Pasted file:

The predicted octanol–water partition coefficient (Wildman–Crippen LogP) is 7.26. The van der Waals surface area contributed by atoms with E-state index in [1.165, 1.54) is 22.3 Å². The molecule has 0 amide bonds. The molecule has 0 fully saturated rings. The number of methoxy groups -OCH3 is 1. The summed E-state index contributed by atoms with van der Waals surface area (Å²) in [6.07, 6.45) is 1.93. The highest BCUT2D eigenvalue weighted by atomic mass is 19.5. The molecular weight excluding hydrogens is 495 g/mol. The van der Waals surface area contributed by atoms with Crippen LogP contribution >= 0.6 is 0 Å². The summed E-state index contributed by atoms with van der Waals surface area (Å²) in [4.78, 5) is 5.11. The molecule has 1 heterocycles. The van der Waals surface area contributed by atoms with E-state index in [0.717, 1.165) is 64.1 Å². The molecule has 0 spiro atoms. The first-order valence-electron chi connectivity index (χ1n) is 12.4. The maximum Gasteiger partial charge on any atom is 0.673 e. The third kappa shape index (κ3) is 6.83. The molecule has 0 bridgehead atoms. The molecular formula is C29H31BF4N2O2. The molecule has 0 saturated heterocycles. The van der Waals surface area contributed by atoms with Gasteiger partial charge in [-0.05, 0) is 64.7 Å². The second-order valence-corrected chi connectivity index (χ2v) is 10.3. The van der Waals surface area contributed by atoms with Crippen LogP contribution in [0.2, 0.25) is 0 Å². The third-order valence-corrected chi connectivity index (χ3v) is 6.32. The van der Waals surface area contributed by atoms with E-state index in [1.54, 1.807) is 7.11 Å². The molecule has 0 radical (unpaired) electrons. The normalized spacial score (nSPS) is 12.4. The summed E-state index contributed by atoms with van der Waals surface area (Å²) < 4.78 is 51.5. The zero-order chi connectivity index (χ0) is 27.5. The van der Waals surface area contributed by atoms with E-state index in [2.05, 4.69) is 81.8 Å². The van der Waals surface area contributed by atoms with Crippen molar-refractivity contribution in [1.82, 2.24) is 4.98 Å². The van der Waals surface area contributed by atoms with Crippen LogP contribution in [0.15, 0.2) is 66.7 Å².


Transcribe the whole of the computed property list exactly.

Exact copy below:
The predicted octanol–water partition coefficient (Wildman–Crippen LogP) is 7.26. The van der Waals surface area contributed by atoms with E-state index in [1.165, 1.54) is 22.3 Å². The molecule has 0 amide bonds. The molecule has 0 fully saturated rings. The number of methoxy groups -OCH3 is 1. The summed E-state index contributed by atoms with van der Waals surface area (Å²) in [6.07, 6.45) is 1.93. The highest BCUT2D eigenvalue weighted by atomic mass is 19.5. The molecular weight excluding hydrogens is 495 g/mol. The van der Waals surface area contributed by atoms with Crippen LogP contribution >= 0.6 is 0 Å². The summed E-state index contributed by atoms with van der Waals surface area (Å²) in [4.78, 5) is 5.11. The molecule has 1 heterocycles. The van der Waals surface area contributed by atoms with E-state index in [0.717, 1.165) is 64.1 Å². The molecule has 0 spiro atoms. The first-order valence-electron chi connectivity index (χ1n) is 12.4. The maximum Gasteiger partial charge on any atom is 0.673 e. The third kappa shape index (κ3) is 6.83. The molecule has 0 bridgehead atoms. The molecular formula is C29H31BF4N2O2. The molecule has 0 saturated heterocycles. The van der Waals surface area contributed by atoms with Gasteiger partial charge in [-0.05, 0) is 64.7 Å². The second-order valence-corrected chi connectivity index (χ2v) is 10.3. The van der Waals surface area contributed by atoms with Crippen LogP contribution in [0.2, 0.25) is 0 Å². The third-order valence-corrected chi connectivity index (χ3v) is 6.32. The van der Waals surface area contributed by atoms with E-state index in [1.54, 1.807) is 7.11 Å². The molecule has 0 radical (unpaired) electrons. The normalized spacial score (nSPS) is 12.4. The summed E-state index contributed by atoms with van der Waals surface area (Å²) < 4.78 is 51.5. The zero-order chi connectivity index (χ0) is 27.5. The van der Waals surface area contributed by atoms with E-state index in [2.05, 4.69) is 81.8 Å². The van der Waals surface area contributed by atoms with Crippen molar-refractivity contribution in [1.82, 2.24) is 4.98 Å². The van der Waals surface area contributed by atoms with Crippen LogP contribution in [0.15, 0.2) is 66.7 Å².